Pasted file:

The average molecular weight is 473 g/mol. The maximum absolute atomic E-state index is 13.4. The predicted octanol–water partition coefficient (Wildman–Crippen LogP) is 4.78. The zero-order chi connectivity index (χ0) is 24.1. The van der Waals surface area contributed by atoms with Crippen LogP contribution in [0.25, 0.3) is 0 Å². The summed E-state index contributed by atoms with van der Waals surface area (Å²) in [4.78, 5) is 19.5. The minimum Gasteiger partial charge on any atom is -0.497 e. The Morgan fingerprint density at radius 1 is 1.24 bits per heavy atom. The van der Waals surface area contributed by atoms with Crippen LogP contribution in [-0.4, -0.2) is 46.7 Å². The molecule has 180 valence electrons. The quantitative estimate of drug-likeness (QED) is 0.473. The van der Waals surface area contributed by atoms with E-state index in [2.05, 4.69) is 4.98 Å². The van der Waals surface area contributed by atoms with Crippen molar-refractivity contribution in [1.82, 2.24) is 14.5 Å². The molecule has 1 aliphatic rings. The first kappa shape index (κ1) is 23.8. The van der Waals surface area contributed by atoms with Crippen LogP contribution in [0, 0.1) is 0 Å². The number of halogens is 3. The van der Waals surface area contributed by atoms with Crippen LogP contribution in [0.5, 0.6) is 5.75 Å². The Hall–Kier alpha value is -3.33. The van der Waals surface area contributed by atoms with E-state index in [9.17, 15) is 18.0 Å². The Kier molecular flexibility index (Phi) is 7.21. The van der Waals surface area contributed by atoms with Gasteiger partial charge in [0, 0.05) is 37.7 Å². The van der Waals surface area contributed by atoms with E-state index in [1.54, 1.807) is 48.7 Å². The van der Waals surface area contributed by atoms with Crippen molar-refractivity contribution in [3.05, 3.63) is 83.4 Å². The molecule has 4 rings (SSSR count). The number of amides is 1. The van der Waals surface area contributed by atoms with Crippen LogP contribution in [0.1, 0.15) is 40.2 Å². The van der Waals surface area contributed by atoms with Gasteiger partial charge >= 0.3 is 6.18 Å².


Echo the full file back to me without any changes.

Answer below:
The average molecular weight is 473 g/mol. The maximum absolute atomic E-state index is 13.4. The predicted octanol–water partition coefficient (Wildman–Crippen LogP) is 4.78. The zero-order chi connectivity index (χ0) is 24.1. The van der Waals surface area contributed by atoms with Crippen LogP contribution in [0.25, 0.3) is 0 Å². The summed E-state index contributed by atoms with van der Waals surface area (Å²) in [4.78, 5) is 19.5. The minimum Gasteiger partial charge on any atom is -0.497 e. The Morgan fingerprint density at radius 1 is 1.24 bits per heavy atom. The van der Waals surface area contributed by atoms with Crippen LogP contribution in [-0.4, -0.2) is 46.7 Å². The molecule has 180 valence electrons. The quantitative estimate of drug-likeness (QED) is 0.473. The van der Waals surface area contributed by atoms with E-state index in [2.05, 4.69) is 4.98 Å². The van der Waals surface area contributed by atoms with Crippen molar-refractivity contribution in [1.82, 2.24) is 14.5 Å². The molecule has 1 aliphatic rings. The first kappa shape index (κ1) is 23.8. The van der Waals surface area contributed by atoms with Crippen LogP contribution in [0, 0.1) is 0 Å². The number of halogens is 3. The van der Waals surface area contributed by atoms with Crippen LogP contribution in [0.5, 0.6) is 5.75 Å². The Hall–Kier alpha value is -3.33. The van der Waals surface area contributed by atoms with E-state index in [9.17, 15) is 18.0 Å². The Kier molecular flexibility index (Phi) is 7.21. The van der Waals surface area contributed by atoms with Gasteiger partial charge in [0, 0.05) is 37.7 Å². The van der Waals surface area contributed by atoms with E-state index in [1.54, 1.807) is 48.7 Å². The van der Waals surface area contributed by atoms with Crippen molar-refractivity contribution in [3.05, 3.63) is 83.4 Å². The molecule has 4 rings (SSSR count). The number of amides is 1. The van der Waals surface area contributed by atoms with Crippen LogP contribution in [0.1, 0.15) is 40.2 Å². The van der Waals surface area contributed by atoms with Gasteiger partial charge >= 0.3 is 6.18 Å².